When I tell people that our family—two adults, two kids and one large dog—took a month-long national park road trip, people usually respond one of two ways. They either say something like, “Oh wow, that sounds amazing!” Or they say “huh” and look at me with confusion. I understand both responses. 

Related: Turn the volume up with the best road trip songs that won’t make you wish for earplugs 

A month on the road with two children and a dog isn’t for everyone. But it was perfect for us. Whether you are in the “wow” or the “huh” camp, here’s the inside scoop on how to spend a month on the road seeing some of the hot spots and hidden gems this country has to offer. 

8 things to know about taking a month-long national park road trip

1. You don’t need to quit your job to take an extended road trip or travel

We started planning our road trip about 6-7 months before we took to the road, and since I would be working a bit while we traveled (using a mix of vacation time-off and also working from the road), we planned our route and lodging so that we’d have good internet connections. We also mapped out which locations we wanted to straddle a weekend so we could maximize our time there without using extra vacation days. By communicating early with my colleagues, I was able to create a flexible work schedule that allowed me to work and enjoy our time on the road.

2. You don’t need a camper or RV to take an extended family road trip

Our family mostly stayed in vacation rentals that were located just outside of the national parks. We considered renting an RV, but the process quickly grew overwhelming. While there are a lot of pros to traveling in an RV—you can stay on the park grounds and have everything you need in your vehicle—there are also a lot of benefits to not traveling in an RV as well. 

For instance, we traveled in our minivan, which meant we were familiar with the vehicle and saved money on gas. Because we stayed in pet-friendly Airbnbs, we had a bit more space to spread out at the end of a long day of driving or hiking together. After factoring in the price of gas, cost to rent an RV and the nightly rates at campgrounds, it was fairly comparable to stay at vacation rentals. 

Dog looking at camera with mountains in the background, on national park road trip
Photo credit: Christine Organ

3. The internet is your friend

When we were in the planning phase, I read a lot of blogs and TripAdvisor threads about how many days to spend at each location. While we were on the road, my husband relied on All Trails to get practical user-generated feedback on the hiking trails in the area so we could pick the ones best suited for our family. There is so much helpful information out there—a lot of junk too—but with a little time and a good internet connection, you can plan a custom road trip that your entire family will enjoy. 

4. Don’t pass over the state parks near the major national parks

Many national parks have a state park nearby. Not only are state parks generally pet friendly (unlike most national parks), they can also be a hidden gem with tons to see and do. For instance, we spent a few hours driving through the Badlands but spent days hiking and swimming in Custer State Park, which is right next door. 

Boy and dog walking across a river, on national park road trip
Photo credit: Christine Organ

5. Consider pet care while on the road

Whether you stay in a vacation rental, hotel or an RV, pets are generally not allowed on hiking trails in national parks. So if you want to spend a full day in the park, you’ll need to make plans for your four-legged family member. In our case, we found pet boarding facilities near the entrance of the national park and boarded our dog for the day. He had fun romping around with new furry friends and we were able to hike without worrying about getting back to let him out for a potty break. Win-win.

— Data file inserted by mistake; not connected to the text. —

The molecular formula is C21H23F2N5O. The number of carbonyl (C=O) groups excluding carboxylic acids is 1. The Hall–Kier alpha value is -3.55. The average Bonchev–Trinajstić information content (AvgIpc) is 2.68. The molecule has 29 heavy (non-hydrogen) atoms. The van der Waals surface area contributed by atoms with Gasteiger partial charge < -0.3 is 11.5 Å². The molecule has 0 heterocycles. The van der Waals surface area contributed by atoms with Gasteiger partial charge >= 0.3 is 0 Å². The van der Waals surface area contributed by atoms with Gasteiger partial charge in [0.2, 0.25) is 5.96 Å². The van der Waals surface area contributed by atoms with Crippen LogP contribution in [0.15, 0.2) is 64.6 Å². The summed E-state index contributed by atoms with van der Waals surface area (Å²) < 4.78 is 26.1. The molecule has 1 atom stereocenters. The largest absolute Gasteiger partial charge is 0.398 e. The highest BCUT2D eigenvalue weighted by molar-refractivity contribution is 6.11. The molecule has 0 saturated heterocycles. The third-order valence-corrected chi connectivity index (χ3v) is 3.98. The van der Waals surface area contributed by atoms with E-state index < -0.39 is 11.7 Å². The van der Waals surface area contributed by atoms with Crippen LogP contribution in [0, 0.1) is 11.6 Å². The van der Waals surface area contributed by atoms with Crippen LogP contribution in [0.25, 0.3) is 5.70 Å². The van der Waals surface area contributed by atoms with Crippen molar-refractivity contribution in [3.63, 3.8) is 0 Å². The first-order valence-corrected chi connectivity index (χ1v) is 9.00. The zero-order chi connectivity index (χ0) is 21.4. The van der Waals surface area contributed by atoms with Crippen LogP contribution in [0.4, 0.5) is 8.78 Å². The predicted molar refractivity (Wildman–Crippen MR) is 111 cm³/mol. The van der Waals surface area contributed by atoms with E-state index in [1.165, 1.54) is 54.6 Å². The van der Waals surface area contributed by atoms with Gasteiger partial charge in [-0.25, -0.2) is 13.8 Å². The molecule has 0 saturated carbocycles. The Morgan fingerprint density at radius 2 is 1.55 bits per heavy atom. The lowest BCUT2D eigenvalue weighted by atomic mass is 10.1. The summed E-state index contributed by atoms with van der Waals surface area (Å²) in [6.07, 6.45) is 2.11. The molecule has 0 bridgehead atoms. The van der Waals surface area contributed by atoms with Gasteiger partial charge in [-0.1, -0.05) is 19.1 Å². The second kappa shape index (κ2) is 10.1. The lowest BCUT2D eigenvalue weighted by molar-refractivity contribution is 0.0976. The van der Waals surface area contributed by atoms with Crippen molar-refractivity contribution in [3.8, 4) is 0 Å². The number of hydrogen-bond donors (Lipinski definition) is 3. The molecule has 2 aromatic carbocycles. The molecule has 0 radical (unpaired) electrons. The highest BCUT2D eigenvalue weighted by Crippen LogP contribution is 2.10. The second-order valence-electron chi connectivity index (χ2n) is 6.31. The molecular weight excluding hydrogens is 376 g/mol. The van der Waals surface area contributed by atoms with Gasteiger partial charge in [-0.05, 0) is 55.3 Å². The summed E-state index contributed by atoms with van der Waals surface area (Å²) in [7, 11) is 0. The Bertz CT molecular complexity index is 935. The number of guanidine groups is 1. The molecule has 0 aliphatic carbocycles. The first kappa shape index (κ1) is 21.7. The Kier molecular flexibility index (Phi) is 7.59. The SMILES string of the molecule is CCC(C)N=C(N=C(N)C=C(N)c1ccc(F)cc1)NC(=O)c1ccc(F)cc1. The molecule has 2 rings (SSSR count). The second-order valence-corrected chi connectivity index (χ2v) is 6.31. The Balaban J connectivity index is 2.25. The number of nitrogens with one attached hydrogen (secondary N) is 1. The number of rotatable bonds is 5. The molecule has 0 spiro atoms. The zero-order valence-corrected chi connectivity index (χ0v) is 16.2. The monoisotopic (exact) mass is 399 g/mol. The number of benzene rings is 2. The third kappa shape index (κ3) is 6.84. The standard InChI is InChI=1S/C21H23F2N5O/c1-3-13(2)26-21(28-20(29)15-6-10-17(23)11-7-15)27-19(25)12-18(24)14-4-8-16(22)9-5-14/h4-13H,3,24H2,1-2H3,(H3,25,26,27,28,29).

6. Don’t be afraid to call an audible

Even the best laid plans go astray. There might be weather challenges or a place might not be what you were hoping. You will likely have car trouble at some point and you will all need a break from each other now and then. We called an audible a couple times and left a vacation rental early to cut down on the next day’s driving time and spend a night in a hotel with a pool. It was one of the best decisions we made on the trip.

7. Be realistic

Our kids were 11 and 14 years old when we went on our month-long road trip. Nap times weren’t a concern for us, but staying connected to their friends was. So we let them each bring their Xbox with them so they could play games with their friends every now and then. Our kids also preferred shorter hikes with some swimming involved versus longer hikes with great views so we tried to mix it up. 

Mom and two boys sitting on a large rock, looking at lake and mountains on national road trip
Photo credit: Christine Organ

By the end of the trip, some of us (raises hand) needed a little more rest than others so my husband took a few solo hikes while my kids and I slept or worked. Listen to yourself and listen to each other about what you all need.

Related: I travel with my young kids to build their hearts, not memories 

It’s also important to be realistic about how much you can see and do in the amount of time you have. In the month that we were on the road, we stayed in (or drove through) nine different states and visited six national parks—Mount Rushmore and Badlands, Glacier National Park, Yellowstone, Grand Tetons, and Rocky Mountain National Park—along with a bunch of state parks along the way. Don’t expect to see too much or do too many things; you’ll end up running yourself ragged and miss a lot of good stuff along the way.

8. Let go of expectations

Some things will be better than you think. Other things will be a colossal disaster. Let go of your expectations and enjoy the ride. Remember: travel misadventures often make for the best stories later on.